Injuries to the neck caused by the sudden movement of the head, backward, forward, or sideways, is referred to as "whiplash". Whiplash is most commonly caused from riding in a car that is struck from behind or that collides with another object. Whiplash can also occur with sports injuries or slip and falls.
When the head is suddenly jerked back and forth beyond its normal limits, the muscles and ligaments supporting the spine and head can be overstretched or torn. The soft, pulpy discs between spinal bones can bulge, tear or rupture. Vertebrae can be forced out of their normal position, reducing range of motion. The spinal cord and nerve roots in the neck can get stretched and irritated. While the occupants can suffer considerable soft tissue injury, the car may be only slightly damaged.
The resulting instability of the spine and soft tissues can result in headaches, dizziness, blurred vision, pain in the shoulder, arms and hands, reduced ability to turn and bend, and even low back problems. As the body attempts to adapt, symptoms may not appear for weeks or even months later. A majority of people involved in whiplash type injuries are unaware they are even injured until months or years later. Just as the wheel on your car can potentially be knocked out of alignment by hitting a pothole your spine can “potentially” be damaged by sports or motor vehicle accidents.
This video shows how a normal cervical spine can degenerate over time from a whiplash type injury.
Current diagnostic techniques cannot always detect tissue damage in acute and chronic whiplash patients. Standard imaging technique’s such as radiography, computed tomography (CT), and MRI are unable to see the tissue on a cellular level where most of the damage has occurred 1.
There is a close interaction between the neck receptors for balance and coordination and the middle brain which controls all the information coming from the body. Chronic whiplash symptoms are a mismatch of information coming from the neck receptors and the body which confuses the brain. This continuous imbalance may create a permanent “hyperarousal” of the brain depending on the damage. Some of the common symptoms seen in both acute and chronic whiplash patients are:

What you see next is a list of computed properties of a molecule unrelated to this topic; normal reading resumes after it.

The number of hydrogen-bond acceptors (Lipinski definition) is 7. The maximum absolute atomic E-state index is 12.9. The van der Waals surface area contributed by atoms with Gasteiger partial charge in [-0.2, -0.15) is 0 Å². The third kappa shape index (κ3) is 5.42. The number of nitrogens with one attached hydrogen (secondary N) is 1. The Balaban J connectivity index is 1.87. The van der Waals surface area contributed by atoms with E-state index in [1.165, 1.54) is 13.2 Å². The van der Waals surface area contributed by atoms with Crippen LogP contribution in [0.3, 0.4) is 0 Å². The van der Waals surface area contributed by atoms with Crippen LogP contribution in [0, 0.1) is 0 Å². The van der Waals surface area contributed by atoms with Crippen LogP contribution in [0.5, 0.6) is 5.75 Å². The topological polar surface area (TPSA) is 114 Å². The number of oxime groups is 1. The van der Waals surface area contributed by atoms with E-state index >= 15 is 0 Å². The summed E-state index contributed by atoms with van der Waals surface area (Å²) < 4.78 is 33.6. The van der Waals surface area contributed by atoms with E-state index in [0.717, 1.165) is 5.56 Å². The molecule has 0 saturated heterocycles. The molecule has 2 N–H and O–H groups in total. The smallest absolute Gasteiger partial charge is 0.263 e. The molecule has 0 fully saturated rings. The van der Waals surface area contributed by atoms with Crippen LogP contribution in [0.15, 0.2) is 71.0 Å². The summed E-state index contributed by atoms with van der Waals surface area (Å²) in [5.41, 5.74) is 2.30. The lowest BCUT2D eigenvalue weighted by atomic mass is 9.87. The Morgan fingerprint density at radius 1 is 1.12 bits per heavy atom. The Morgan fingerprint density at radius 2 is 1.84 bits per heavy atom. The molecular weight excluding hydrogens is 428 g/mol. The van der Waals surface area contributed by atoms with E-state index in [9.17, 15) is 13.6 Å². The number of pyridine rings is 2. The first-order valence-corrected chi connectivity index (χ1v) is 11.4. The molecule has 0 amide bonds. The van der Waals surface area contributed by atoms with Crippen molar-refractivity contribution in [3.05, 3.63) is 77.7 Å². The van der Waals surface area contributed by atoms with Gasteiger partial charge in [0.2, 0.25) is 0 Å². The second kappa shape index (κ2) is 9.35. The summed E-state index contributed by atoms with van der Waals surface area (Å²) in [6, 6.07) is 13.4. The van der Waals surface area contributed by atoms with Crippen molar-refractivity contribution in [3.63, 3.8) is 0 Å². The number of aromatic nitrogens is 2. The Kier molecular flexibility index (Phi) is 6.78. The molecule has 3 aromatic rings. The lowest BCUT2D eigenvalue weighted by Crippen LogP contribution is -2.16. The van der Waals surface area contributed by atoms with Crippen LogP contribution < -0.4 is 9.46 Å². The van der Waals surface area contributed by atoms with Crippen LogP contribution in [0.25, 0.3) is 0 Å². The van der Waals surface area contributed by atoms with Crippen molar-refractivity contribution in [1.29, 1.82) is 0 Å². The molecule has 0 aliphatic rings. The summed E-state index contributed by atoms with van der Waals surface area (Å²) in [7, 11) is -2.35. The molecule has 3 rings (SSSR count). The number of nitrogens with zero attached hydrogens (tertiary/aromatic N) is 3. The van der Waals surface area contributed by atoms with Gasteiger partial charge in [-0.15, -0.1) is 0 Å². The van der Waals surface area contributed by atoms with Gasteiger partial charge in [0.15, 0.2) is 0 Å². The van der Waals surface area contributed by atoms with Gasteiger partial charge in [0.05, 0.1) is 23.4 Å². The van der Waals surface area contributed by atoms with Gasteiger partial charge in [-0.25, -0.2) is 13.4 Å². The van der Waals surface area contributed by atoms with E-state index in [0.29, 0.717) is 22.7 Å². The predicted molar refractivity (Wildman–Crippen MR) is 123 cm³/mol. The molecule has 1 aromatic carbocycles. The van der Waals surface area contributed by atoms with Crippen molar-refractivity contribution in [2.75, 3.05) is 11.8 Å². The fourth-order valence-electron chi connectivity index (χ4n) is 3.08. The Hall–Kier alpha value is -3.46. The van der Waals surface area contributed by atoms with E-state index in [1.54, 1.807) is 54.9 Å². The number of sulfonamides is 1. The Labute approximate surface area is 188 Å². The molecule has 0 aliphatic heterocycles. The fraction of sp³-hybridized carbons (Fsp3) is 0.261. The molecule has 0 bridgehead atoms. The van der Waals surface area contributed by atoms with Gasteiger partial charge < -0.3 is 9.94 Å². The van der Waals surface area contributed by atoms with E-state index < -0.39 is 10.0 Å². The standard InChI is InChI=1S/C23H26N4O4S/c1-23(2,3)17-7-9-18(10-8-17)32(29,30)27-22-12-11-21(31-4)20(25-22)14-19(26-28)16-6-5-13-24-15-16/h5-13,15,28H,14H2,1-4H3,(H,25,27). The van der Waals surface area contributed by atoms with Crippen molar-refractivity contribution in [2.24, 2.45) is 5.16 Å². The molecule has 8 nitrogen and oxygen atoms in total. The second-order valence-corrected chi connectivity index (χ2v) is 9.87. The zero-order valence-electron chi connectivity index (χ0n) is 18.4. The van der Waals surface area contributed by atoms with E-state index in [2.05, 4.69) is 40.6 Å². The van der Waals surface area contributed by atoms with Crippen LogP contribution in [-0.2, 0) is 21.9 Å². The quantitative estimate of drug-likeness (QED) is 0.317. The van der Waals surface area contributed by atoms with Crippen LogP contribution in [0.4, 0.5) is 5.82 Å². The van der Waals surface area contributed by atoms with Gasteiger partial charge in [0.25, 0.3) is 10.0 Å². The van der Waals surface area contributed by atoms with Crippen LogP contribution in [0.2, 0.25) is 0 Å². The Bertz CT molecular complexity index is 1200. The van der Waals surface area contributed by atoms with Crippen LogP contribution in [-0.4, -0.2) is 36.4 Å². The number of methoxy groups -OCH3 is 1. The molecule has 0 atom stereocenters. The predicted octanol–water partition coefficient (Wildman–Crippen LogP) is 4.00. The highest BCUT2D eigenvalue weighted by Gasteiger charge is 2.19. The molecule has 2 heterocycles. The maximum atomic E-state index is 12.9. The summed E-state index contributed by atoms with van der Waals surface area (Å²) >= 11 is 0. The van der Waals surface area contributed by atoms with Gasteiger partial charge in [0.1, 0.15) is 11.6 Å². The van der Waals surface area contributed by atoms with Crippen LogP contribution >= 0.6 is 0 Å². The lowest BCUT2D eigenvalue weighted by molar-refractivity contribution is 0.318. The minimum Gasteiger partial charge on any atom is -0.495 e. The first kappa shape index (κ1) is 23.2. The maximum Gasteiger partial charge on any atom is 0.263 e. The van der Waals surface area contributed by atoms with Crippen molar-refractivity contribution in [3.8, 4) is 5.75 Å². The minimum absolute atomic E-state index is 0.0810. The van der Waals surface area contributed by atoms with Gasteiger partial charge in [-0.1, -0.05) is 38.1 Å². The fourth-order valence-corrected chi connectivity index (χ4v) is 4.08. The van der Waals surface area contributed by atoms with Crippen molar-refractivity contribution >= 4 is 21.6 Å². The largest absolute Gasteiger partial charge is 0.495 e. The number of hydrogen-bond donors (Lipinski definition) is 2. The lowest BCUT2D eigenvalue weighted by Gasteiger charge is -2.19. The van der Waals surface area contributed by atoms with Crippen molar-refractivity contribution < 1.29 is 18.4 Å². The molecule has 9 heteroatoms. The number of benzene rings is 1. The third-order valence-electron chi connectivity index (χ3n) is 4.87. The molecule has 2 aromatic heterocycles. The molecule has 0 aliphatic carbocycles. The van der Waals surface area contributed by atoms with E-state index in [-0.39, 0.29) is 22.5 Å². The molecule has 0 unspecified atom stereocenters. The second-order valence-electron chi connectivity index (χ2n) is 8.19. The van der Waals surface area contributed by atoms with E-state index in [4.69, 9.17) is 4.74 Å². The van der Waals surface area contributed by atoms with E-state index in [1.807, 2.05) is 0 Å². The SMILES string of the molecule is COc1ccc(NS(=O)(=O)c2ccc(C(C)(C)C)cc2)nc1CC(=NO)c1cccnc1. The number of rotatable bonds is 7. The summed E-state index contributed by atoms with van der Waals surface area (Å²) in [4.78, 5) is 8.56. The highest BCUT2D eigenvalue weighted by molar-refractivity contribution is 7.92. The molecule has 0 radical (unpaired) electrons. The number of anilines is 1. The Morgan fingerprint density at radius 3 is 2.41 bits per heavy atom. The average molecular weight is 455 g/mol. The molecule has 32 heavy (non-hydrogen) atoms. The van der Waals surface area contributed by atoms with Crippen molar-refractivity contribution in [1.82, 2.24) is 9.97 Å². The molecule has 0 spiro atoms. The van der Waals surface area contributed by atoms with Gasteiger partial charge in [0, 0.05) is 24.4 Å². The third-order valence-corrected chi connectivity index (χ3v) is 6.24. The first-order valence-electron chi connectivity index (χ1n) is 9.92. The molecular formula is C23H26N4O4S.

- altered pain perception (magnification of pain) with activity, pressure or rest
- depression like symptoms with loss of energy or enjoyment
- abnormal muscle spasms (tight on one side only)
- brain fog
- jaw pain
- visual disturbances
- alterations in posture (one shoulder higher than the other)
The chiropractic approach to these types of injuries is to use specific chiropractic adjustments to help return spinal function. After a thorough case history and examination, we take specialized motion x-rays of the spine to better identify which areas are not moving properly. The doctor will recommend a series of visits to help restore proper motion and position of spinal bones. If caught early enough, inflammation can be reduced and scar tissue can often be minimized.
Consult a Doctor of Chiropractic before enduring constant headaches, depending upon addictive pain medication, or submitting to surgery!
Whiplash, Real or Not Real? A Review and New Concept PET and SPECT in Neurology 2014, pp. 947-963
Dr. Tankersley's training in Whiplash Disorders:
- Whiplash 1994: The Masters' Certification Program Sessions I-IV Spine Research Institute of San Diego, Dr. Arthur Croft, D.C. M.S., D.A.B.C.O. (1993-1994)
- Whiplash: 2nd Annual Advanced Course Spine Research Institute of San Diego, Dr. Arthur Croft, D.C., M.S., F.A.C.O. (11/97)
- Whiplash: 3rd Annual Advanced Course Spine Research Institute of San Diego, Dr. Arthur Croft, D.C., M.S., F.A.C.O. (11/98)
- Advanced Certification in Whiplash Diagnosis, Treatment, and Management Awarded November 22, 1998 from the Spine Research Institute of San Diego
- Understanding Mechanisms of Injury From Various Types of Vehicular Trauma: Dr. Daniel Murphy, D.C., F.A.C.O., D.A.B.C.O. April 2000
- Principles of Soft Tissue Injury and Repair: Dr. Daniel Murphy, D.C., F.A.C.O., D.A.B.C.O. March 2001
- Whiplash Injury Biomechanics & Traumatology Module 1. Dr. Arthur C Croft, D.C. 2013